O bone Jesu, miserere nostri/nobis,
O good Jesus, have mercy upon us,
Giovanni Pierluigi da Palestrina
“Giovanni Pierluigi da Palestrina (c. 1525 – 2 February 1594) was an Italian Renaissance composer of sacred music and the best-known 16th-century representative of the Roman School of musical composition. He has had a lasting influence on the development of church music, and his work has often been seen as the culmination of Renaissance polyphony.”
Marco Antonio Ingegneri
“Marc’Antonio Ingegneri (also spelled Ingegnieri, Ingignieri, Ingignero, Inzegneri) (c. 1535 or 1536 – 1 July 1592) was an Italian composer of the late Renaissance. He was born in Verona and died in Cremona. Even though he spent most of his life working in northern Italy, because of his stylistic similarity to Palestrina he is often considered to be a member of the Roman School of polyphonic church music. He is also famous as the teacher of Claudio Monteverdi.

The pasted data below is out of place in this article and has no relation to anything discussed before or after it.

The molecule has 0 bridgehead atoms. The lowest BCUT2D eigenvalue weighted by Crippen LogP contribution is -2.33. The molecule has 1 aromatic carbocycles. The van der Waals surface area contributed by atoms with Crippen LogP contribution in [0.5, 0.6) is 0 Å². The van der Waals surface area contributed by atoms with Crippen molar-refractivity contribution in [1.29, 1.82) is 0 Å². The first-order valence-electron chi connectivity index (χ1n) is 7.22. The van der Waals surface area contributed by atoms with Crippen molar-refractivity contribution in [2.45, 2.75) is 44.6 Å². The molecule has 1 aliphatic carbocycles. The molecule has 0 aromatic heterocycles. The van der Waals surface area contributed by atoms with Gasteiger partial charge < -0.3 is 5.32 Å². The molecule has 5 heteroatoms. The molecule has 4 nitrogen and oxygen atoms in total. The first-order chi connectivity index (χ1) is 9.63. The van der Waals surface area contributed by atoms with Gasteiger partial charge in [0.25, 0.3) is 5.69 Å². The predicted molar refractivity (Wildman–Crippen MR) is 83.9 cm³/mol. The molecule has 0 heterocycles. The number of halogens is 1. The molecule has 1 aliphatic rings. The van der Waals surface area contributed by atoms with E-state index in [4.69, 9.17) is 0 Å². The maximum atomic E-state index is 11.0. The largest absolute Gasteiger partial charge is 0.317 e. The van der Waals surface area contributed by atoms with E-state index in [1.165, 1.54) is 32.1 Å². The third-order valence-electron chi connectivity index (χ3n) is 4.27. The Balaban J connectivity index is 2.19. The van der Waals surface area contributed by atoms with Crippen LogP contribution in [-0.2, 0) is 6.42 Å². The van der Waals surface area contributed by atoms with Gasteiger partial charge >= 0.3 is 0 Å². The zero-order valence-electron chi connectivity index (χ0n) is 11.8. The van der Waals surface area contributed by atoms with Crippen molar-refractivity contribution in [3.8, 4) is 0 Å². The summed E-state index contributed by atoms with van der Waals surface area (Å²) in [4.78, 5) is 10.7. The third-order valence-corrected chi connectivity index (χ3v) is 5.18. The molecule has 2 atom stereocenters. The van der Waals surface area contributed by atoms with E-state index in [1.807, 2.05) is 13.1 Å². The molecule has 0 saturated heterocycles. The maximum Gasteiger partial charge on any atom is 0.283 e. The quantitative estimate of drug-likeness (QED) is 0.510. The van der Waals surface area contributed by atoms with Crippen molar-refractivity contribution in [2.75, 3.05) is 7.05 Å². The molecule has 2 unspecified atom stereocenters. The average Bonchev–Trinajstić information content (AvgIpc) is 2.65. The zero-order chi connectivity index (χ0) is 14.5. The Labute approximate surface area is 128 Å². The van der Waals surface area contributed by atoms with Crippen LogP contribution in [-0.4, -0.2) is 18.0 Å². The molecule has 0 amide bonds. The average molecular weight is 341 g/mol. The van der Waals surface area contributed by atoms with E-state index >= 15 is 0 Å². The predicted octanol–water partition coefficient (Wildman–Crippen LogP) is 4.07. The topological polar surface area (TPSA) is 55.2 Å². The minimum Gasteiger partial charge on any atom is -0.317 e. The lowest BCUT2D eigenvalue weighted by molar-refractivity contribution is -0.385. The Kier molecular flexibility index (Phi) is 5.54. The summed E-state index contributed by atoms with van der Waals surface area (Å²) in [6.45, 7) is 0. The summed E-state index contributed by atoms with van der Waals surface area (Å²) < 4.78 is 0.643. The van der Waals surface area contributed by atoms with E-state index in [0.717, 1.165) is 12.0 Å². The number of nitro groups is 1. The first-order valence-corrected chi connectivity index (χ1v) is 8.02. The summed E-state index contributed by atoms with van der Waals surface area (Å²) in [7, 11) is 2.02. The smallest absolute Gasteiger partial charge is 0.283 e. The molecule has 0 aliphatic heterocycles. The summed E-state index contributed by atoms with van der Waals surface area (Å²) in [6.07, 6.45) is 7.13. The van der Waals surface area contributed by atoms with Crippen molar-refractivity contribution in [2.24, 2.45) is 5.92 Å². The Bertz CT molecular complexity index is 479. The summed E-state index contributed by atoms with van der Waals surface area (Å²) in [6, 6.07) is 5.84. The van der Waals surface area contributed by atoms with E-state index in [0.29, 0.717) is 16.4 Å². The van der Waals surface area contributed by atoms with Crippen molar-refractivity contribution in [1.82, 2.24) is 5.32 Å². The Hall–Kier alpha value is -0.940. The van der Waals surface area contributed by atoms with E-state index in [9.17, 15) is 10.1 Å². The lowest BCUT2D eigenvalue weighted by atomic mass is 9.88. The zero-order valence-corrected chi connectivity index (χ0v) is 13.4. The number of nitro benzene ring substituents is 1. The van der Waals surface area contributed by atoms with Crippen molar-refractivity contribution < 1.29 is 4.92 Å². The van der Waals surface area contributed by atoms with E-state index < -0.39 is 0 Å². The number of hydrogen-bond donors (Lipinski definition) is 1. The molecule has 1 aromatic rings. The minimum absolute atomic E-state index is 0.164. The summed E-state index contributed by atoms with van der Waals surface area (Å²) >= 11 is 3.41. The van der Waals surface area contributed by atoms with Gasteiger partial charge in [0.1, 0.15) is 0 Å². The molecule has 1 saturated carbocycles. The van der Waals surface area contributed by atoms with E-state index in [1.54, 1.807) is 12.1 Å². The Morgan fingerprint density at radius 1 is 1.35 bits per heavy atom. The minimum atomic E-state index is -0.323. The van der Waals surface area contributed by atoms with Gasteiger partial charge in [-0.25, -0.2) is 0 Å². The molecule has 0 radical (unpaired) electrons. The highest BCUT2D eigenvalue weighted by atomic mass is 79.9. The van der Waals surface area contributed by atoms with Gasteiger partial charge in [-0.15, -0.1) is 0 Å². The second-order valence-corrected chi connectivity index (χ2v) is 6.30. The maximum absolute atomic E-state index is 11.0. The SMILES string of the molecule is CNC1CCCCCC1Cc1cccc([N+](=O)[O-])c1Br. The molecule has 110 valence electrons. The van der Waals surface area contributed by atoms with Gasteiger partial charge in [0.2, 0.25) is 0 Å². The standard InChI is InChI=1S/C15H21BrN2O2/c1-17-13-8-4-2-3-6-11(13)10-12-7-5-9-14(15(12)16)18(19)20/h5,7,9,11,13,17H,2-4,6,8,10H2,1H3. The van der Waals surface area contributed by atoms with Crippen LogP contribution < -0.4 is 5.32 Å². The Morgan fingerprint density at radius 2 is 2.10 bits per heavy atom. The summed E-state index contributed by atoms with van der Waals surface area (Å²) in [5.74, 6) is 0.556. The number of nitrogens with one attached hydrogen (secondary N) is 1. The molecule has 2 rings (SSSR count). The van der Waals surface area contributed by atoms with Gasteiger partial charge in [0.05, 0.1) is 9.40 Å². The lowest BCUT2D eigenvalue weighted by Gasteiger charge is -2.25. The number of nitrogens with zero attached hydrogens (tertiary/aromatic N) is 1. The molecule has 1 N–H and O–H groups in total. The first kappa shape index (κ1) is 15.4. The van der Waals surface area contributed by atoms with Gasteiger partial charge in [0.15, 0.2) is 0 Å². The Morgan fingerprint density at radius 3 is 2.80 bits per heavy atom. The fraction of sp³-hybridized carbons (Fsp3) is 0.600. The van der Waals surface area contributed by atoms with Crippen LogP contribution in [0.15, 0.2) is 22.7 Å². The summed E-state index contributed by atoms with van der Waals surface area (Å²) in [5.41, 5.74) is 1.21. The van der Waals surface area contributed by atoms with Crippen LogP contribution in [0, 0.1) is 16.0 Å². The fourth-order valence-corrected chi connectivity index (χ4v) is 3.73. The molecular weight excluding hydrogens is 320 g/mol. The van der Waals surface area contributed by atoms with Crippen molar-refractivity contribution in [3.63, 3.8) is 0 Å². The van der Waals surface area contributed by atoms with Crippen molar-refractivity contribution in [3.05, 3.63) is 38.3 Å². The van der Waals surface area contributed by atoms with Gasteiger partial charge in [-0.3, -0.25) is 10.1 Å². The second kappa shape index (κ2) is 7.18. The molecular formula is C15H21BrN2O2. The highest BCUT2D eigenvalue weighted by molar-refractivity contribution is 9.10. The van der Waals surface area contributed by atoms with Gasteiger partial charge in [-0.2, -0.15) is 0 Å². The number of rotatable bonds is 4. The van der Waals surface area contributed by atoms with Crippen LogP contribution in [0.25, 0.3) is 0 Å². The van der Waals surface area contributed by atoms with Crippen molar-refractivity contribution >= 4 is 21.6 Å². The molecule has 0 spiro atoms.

Ingegneri was close friends with Bishop Nicolò Sfondrato, later Pope Gregory XIV, who was intimately involved with the reforms of the Counter-Reformation and the Council of Trent, and this influence is present in his music, which usually shows the simplification and clarity of the Palestrina style. Indeed, his book of twenty-seven Responsoria was long misattributed to Palestrina. However, some of his music quite ignores the reformist dicta of the Council; most notorious is a four-voice motet Noe noe, which is a double canon by inversion, in which it would require an exceedingly keen ear to hear the text: and intelligibility of the text was the one demand made by the Council of Trent of any composer of sacred polyphony.”